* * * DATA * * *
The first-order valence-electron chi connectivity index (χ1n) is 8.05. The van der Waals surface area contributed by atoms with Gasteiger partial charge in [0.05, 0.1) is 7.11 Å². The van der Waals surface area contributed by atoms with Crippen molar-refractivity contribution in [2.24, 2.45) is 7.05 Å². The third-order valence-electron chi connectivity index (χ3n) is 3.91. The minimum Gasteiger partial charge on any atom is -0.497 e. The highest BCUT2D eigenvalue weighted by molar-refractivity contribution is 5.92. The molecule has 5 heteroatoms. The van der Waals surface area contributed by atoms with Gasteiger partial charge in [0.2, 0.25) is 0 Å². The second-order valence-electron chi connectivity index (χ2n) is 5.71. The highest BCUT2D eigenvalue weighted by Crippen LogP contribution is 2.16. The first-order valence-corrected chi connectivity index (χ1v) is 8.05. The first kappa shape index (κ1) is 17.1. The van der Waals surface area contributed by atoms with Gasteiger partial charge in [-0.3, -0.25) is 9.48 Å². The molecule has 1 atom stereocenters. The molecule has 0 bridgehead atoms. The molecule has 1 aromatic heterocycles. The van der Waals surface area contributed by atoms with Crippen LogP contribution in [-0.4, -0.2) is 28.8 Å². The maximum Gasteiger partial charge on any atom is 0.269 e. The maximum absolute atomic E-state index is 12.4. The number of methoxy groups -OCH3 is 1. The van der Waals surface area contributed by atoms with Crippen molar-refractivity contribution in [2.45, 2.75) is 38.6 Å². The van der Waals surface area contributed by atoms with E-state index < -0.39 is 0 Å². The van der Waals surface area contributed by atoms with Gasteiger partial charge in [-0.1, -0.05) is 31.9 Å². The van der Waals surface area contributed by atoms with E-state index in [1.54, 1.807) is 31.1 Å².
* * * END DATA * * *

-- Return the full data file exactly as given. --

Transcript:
The first-order valence-electron chi connectivity index (χ1n) is 8.05. The van der Waals surface area contributed by atoms with Gasteiger partial charge in [0.05, 0.1) is 7.11 Å². The van der Waals surface area contributed by atoms with Crippen molar-refractivity contribution in [2.24, 2.45) is 7.05 Å². The third-order valence-electron chi connectivity index (χ3n) is 3.91. The minimum Gasteiger partial charge on any atom is -0.497 e. The highest BCUT2D eigenvalue weighted by molar-refractivity contribution is 5.92. The molecule has 5 heteroatoms. The van der Waals surface area contributed by atoms with Gasteiger partial charge in [0.2, 0.25) is 0 Å². The second-order valence-electron chi connectivity index (χ2n) is 5.71. The highest BCUT2D eigenvalue weighted by Crippen LogP contribution is 2.16. The first-order valence-corrected chi connectivity index (χ1v) is 8.05. The first kappa shape index (κ1) is 17.1. The van der Waals surface area contributed by atoms with Gasteiger partial charge in [-0.3, -0.25) is 9.48 Å². The molecule has 1 atom stereocenters. The molecule has 0 bridgehead atoms. The molecule has 1 aromatic heterocycles. The van der Waals surface area contributed by atoms with Crippen LogP contribution in [-0.4, -0.2) is 28.8 Å². The maximum Gasteiger partial charge on any atom is 0.269 e. The maximum absolute atomic E-state index is 12.4. The number of methoxy groups -OCH3 is 1. The van der Waals surface area contributed by atoms with Crippen molar-refractivity contribution in [2.45, 2.75) is 38.6 Å². The van der Waals surface area contributed by atoms with E-state index < -0.39 is 0 Å². The van der Waals surface area contributed by atoms with Gasteiger partial charge in [-0.1, -0.05) is 31.9 Å². The van der Waals surface area contributed by atoms with E-state index in [1.54, 1.807) is 31.1 Å².